Earlier this month, I wrote a blog post about the Religious Right’s decision to stick with President Donald J. Trump no matter what he says or does. I noted the hypocrisy of the members of this movement, who are normally so quick to judge everyone else, in backing a man whose moral lapses are glaring and who clearly lacks the “biblical worldview” these folks claim to champion.
Women’s History Month started this week, and we are recognizing the important role that women have played in fighting for the separation of church and state and religious freedom.
Though women have been essential throughout America’s history in separating church and state, their impact is often overlooked.
Women are often discriminated against on the basis of religion and thus an essential part of the population to consider when considering the fight for church state separation.
Supreme Court Justice Ruth Bader Ginsburg (Notorious R.B.G.) is nearly perfect in my feminist book of idols, but here and there, everybody will make problematic comments, including her.
In an interview with Katie Couric on Yahoo!, released Monday, Ginsburg dubbed San Francisco 49ers quarterback Colin Kaepernick's choice to kneel and sometimes sit down during the National Anthem prior to games as “dumb and disrespectful.”
People of faith who live in the United States sometimes have to make compromises between their personal beliefs and following the law. As far as U.S. Supreme Court Justice Anthony M. Kennedy is concerned, there is no obvious way to distinguish when violating one’s faith is acceptable and when it isn’t.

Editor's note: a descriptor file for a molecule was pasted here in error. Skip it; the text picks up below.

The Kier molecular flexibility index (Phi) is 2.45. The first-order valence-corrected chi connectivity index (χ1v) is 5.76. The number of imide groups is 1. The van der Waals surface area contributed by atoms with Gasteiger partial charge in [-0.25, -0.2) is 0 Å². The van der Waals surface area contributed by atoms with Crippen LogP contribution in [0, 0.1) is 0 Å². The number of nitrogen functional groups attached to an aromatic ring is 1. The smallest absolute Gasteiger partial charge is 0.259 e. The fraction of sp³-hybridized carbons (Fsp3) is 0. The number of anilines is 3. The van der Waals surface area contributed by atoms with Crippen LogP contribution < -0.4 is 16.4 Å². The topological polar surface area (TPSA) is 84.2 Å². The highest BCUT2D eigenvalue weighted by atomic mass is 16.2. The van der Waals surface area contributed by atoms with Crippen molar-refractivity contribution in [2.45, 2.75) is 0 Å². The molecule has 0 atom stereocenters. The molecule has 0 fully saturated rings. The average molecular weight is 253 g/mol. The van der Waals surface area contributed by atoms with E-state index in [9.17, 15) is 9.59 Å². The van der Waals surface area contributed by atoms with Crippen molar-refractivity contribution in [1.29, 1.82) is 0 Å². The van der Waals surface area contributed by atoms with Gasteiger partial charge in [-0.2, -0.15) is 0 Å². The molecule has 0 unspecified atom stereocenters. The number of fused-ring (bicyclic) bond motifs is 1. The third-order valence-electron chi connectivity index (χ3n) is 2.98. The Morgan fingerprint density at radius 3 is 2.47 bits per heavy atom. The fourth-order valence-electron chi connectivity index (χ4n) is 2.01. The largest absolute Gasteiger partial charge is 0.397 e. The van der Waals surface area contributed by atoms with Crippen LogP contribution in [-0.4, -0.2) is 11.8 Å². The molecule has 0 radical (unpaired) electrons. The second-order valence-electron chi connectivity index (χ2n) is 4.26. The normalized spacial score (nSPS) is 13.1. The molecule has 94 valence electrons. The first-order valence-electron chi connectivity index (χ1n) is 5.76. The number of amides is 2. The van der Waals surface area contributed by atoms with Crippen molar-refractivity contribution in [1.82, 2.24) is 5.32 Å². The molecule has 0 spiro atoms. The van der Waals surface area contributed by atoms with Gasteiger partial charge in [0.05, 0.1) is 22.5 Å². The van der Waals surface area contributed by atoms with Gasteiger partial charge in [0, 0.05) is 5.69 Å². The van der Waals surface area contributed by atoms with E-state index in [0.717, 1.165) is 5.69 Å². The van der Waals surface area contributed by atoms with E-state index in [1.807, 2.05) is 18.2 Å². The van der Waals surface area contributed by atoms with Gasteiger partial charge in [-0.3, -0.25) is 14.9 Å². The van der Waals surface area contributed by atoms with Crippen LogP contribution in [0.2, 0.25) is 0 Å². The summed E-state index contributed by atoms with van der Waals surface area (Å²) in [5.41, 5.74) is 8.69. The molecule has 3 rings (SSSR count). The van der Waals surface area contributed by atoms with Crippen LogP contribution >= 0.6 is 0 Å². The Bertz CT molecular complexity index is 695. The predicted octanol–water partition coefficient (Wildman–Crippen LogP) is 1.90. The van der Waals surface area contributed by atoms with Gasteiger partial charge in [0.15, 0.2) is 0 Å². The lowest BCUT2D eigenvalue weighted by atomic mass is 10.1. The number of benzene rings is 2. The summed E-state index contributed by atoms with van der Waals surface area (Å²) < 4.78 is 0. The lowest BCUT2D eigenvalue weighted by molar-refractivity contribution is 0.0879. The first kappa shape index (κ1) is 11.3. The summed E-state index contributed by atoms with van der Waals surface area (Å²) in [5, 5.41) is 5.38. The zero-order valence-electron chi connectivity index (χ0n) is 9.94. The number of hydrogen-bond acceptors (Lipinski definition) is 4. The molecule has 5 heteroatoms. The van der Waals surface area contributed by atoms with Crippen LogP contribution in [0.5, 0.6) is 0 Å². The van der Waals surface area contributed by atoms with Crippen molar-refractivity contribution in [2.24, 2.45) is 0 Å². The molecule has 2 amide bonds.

“Sometimes when a religious person…is a member of a society he does have to accept all sorts of things that are terrible to him,” said Kennedy during oral arguments this morning in the consolidated case of Zubik v. Burwell.
Some early reactions to the Supreme Court’s decision in the Hobby Lobby case suggested that the ruling is too narrow to cause much real harm. But given that the high court just said corporations are people with religious freedom rights, and those rights are more important than women’s health, it seems the decision is a likely Pandora’s Box.
The justices of the U.S. Supreme Court tied a record last week but that’s not something they should be proud of.
On Sept. 30, six members of the high court attended the annual “Red Mass,” a special church service for the legal profession held by the Roman Catholic Archdiocese of Washington, D.C.
In attendance at the Cathedral of St. Matthew the Apostle were Chief Justice John G. Roberts and Justices Stephen Breyer, Antonin Scalia, Clarence Thomas, Anthony M. Kennedy and Elena Kagan. Roberts, Scalia, Kennedy and Thomas are Catholic; Breyer and Kagan are Jewish.